The Gnosis of the Light

The Gnosis of the Light

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This translation of the ancient Gnôstic work, called by Schmidt, the Untitled Apocalypse, is based chiefly on Amélineau's French version of the superior MS. of the Codex Brucianus, now in the Bodleian Library, Oxford. In making the rendering I have studied the context carefully, and have not neglected the Greek words interspersed with the Coptic; also I have availed myself of Mr Mead's translation of certain important passages from Schmidt's edition, for purposes of comparison. Anything that I have added to bring out the meaning of the Gnôstic author now and again, I have enclosed in brackets. Such suggestions have always arisen from the text. I fancy my English version will be found to give a reasonably accurate idea of the contents of one of the most abstruse symbolical works in the world. The notes that I have added are not intended to be final or exhaustive, but to give the general reader some guidance towards understanding the intensely interesting topics with which the powerful mind of the ancient mystical writer was preoccupied. I have endeavoured to show myself a sympathetic "Hierophant" or expounder of some of the mysteries, not without study of the Gnôsis, both of the Christianised and purely Hellenistic type, for the key to the understanding of symbolism is only given into the hands of sympathy.

The Codex Brucianus was brought to England from Upper Egypt, by the famous traveller Bruce, in 1769, and bequeathed by him to the care of the Bodleian Library, Oxford. It contains several Gnôstic works translated into the Upper Egyptian dialect from the Greek, and probably is as old as the sixth century A.D. The Greek originals were of course much older, that is to say, the MSS. to which the codex ultimately goes back were much older. We are only concerned with one of them here, the so-called Untitled Apocalypse, which is markedly distinct from the others in character and style. Schmidt dates it well in the second century A.D., and with this estimate I am inclined to agree. It shows, as I have endeavoured to make clear in the notes, marked affinities in some respects to the Gospel of Mary (Codex Akhmim), which we know to have been in existence before 180 A.D., and its philosophical basis is the Platonism of Alexandria. If it is by one writer, I think it may be dated from 160 or 170 A.D.-200 A.D., and belongs to the period of Basilides and Valentinus.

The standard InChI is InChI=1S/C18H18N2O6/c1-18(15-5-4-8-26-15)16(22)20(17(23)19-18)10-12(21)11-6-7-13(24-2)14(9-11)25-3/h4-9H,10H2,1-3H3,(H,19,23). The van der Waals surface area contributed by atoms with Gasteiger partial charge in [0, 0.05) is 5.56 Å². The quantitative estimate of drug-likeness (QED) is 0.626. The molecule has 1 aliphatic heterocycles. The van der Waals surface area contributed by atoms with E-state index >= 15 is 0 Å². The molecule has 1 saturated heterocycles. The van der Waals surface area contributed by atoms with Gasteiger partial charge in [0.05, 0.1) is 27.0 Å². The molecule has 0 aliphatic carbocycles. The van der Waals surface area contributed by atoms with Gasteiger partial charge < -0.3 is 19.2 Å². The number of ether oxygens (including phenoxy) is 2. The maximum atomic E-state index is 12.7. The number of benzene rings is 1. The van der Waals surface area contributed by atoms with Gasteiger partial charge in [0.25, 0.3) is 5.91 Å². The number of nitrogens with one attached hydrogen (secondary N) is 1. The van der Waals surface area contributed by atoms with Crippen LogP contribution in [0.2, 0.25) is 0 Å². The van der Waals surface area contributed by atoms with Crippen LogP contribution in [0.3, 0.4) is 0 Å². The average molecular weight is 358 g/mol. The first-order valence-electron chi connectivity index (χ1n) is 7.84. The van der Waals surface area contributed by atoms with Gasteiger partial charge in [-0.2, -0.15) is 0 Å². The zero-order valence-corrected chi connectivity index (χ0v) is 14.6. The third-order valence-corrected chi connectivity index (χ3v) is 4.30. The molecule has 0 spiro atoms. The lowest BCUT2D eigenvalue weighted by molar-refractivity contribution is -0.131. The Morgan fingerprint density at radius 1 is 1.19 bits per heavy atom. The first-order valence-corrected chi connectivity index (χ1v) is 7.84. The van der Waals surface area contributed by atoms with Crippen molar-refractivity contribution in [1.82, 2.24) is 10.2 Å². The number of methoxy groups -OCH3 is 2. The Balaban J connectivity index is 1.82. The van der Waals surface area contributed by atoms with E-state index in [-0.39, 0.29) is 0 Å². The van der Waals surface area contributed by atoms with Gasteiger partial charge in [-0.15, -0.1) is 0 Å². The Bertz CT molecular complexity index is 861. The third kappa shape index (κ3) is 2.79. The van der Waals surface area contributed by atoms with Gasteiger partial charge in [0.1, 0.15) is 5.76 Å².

Before venturing upon any discussion of the authorship and contents of our document, it would be as well to say a few words as to the meaning of that much misunderstood technical term "Gnôsis" in Hellenistic and early Christian theology. For a fuller exposition I would refer the reader to the admirable essay upon the subject by Mr G. R. S. Mead in his volume Quests Old and New. Gnôsis was not "philosophy" in the generally accepted sense of the term, or even religio-philosophy. "It was immediate knowledge of God's mysteries received from direct intercourse with the Deity—mysteries which must remain hidden from the natural man, a knowledge at the same time which exercises decided reaction on our relationship to God and also on our nature or disposition" (Reitzenstein). It was the power or gift of receiving and understanding revelation, which finally culminated in the direct unveiled vision of God and the transformation of the whole man into spiritual being by contact with Him. The ground of the idea of Gnôsis does not seem to be very different from that of the later "Mystical Theology," "which originally meant the direct, secret, and incommunicable knowledge of God received in contemplation" (Dom John Chapman). The revelation sought for was not so much a dogmatic revelation as a revelation of the processes of "transmutation" of Rebirth, of Apotheosis or "Deification." Its aim was dynamic rather than static. But while the followers of the Gnôsis, both Christian and Hellenistic, would have agreed that the direct knowledge of God is incommunicable to others, they undoubtedly seem to have held that there were what may be described as intermediate or preparatory processes or energisings which could be communicated: (1) by initiation into a holy community; (2) by a duly qualified master; (3) under the veils of symbols and sacraments.

The Gnôstic movement began long before the Christian era (what its original historical impulse was we do not know), and only one aspect of it, and that from a strictly limited point of view, has been treated by ecclesiastical historians....